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Grain Farmers of Ontario unveils March Classic speaker lineup

GUELPH, ON (January 22, 2014) – The Grain Farmers of Ontario March Classic 2014 conference is sure to impress attendees with an outstanding speaker line-up. Joining headliners Colonel Chris Hadfield and environmentalist Mark Lynas will be Cal Whewell, Michelle Painchaud, and Jon Montgomery.

A staple of the March Classic and crowd favourite Cal Whewell, Risk Management Consultant for FC Stone, will provide his 2014 grain market outlook. Whewell works with companies associated with end-users, producers, and county grain elevators in Ohio, Indiana, Michigan, and Ontario, helping to reduce risk and increase margins. Grain farmers will not want to miss Whewell’s insights.

The afternoon portion of the conference will open with Michelle Painchaud, President and CEO of Painchaud Performance Group and S.C.O.R.E. Consulting. With over 20 years of field experience in employee performance and a background in agriculture, she is one of Canada’s leaders in behavioural science and talent management. Painchaud is a Certified Performance Technologist, a member of the Canadian Consulting Agrologists Association and FamilyBusiness.ag, and is active on the Farm Leadership Council and at the Centre for Talent Retention and Human Capital Institute. Painchaud will speak to audience members about the importance of Farm Business Vision.

Attendees will also want to stay for the banquet with evening speaker Jon Montgomery, Gold Medal Olympian and host of Amazing Race Canada. Montgomery’s experience as a representative for Canada on the world stage, both at the Olympics and on television, allow him to speak to the importance of Canada’s international reputation. We also look forward to his unique perspective on the 2014 Olympic Games.

“The speaker line-up at this year’s March Classic will take the audience on a journey from their farm to the rest of the world,” says Meghan Burke, Manager, Communications. “Each speaker brings a unique perspective that is relevant to the agriculture industry and emphasizes the importance and impact of what we do as grain farmers.”

The 2014 March Classic will be held on March 24th at the London Convention Centre. For more information and to register, visit www.gfo.ca/MarchClassic.

Grain Farmers of Ontario

Grain Farmers of Ontario is the province’s largest commodity organization, representing Ontario’s 28,000 corn, soybean and wheat farmers. The crops they grow cover 6 million acres of farm land across the province, generate over $2.5 billion in farm gate receipts, result in over $9 billion in economic output and are responsible for over 40,000 jobs in the province.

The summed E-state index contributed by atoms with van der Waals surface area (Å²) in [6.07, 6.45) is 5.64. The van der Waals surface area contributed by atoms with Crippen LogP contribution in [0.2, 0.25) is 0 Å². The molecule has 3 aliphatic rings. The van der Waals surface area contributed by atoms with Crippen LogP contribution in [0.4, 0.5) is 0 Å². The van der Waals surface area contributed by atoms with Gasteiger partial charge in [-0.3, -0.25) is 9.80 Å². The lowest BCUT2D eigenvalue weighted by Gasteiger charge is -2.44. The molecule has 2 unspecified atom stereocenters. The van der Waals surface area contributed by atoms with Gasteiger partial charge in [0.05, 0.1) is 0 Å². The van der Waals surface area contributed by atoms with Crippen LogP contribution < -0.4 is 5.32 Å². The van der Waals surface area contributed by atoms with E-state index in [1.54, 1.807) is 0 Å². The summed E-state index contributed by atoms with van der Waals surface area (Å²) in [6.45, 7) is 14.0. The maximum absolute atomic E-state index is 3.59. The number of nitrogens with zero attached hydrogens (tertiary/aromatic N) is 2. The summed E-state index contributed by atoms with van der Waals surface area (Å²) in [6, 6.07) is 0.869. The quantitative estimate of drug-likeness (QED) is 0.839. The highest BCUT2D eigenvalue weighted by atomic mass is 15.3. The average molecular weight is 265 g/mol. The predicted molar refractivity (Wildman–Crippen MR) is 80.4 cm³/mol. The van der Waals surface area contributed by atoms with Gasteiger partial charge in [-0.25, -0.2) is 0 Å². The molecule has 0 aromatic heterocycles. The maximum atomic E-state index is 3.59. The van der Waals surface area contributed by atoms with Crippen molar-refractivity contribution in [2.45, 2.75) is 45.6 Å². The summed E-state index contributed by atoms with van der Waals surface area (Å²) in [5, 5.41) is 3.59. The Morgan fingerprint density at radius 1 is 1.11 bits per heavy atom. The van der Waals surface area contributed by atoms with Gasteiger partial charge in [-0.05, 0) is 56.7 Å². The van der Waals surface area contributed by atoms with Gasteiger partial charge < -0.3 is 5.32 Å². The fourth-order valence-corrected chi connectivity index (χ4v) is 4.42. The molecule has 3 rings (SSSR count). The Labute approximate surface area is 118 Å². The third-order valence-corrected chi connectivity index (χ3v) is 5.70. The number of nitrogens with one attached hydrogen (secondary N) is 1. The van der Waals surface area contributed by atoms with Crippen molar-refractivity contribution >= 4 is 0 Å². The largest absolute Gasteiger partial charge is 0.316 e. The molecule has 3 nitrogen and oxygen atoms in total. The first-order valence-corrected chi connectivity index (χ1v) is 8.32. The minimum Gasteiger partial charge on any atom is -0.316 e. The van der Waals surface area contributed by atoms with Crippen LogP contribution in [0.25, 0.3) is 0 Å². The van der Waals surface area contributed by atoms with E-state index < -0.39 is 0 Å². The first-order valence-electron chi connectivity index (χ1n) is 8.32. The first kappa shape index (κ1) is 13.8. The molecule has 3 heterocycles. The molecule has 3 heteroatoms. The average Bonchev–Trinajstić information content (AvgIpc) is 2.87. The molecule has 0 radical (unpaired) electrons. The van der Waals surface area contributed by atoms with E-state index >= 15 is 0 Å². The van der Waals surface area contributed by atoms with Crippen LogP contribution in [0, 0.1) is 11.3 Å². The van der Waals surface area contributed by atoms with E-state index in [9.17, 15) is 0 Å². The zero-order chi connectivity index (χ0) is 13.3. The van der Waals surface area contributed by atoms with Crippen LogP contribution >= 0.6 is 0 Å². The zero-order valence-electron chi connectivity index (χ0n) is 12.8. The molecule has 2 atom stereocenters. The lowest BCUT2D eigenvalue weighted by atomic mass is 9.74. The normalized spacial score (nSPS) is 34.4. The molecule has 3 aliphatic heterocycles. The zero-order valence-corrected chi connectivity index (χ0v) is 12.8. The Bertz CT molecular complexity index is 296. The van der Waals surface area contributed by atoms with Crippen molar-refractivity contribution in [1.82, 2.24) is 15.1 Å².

Contact:

Barry Senft, CEO - 1-800-265-0550; bsenft@gfo.ca

Henry Van Ankum, Chair - 519-835-4200; henryvanankum@sympatico.ca

Meghan Burke, Communications – 519 767-2773; mburke@gfo.ca

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Grain Market Commentary for September 20, 2017

Wednesday, September 20, 2017

Commodity Period Price Weekly Movement
Corn CBOT December 3.50  01 cents
Soybeans CBOT November 9.70  11 cents
Wheat CBOT December 4.50  07 cents
Wheat Minn. December 6.22  12 cents
Wheat Kansas December 4.48  05 cents
Chicago Oats December 2.46  08 cents
Canadian $ December 0.8115  0.75 points

Harvest 2017 prices as of the close, September 20 are as follows:
SWW @ $190.53/MT ($5.19/bu), HRW @ $199.60/MT ($5.43/bu),
HRS @ $241.11/MT ($6.56/bu), SRW @ $195.06/MT ($5.31/bu).

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Market Trends Report for September-October 2017

Monday, September 18, 2017

US and World

Across the US corn belt American farmers are starting to harvest another huge crop. The growing season was uneven with widespread drought in the Northwest plains and quite a wet start in the Eastern corn belt. This was accentuated by somewhat dry conditions in mid-summer, but it looks like good genetics and modern farming methods have won out. As we careen into October, US farmers are set to harvest their third-largest corn crop and the largest soybean crop ever.

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On September 12th the USDA released their latest estimates of US crops. USDA estimated US corn production would come in at 14.184 billion bushels, with an average yield of 169.9 bushels per acre. This was seen as a bit of a shock to the market as traders were expecting lower yield estimates. The USDA also increased 2017/18 ending stocks to 2.335 billion bushels, up 62 million from their August report. This US crop is approximately 6% less than last year with the yield 4.7 bushels per acre lower.

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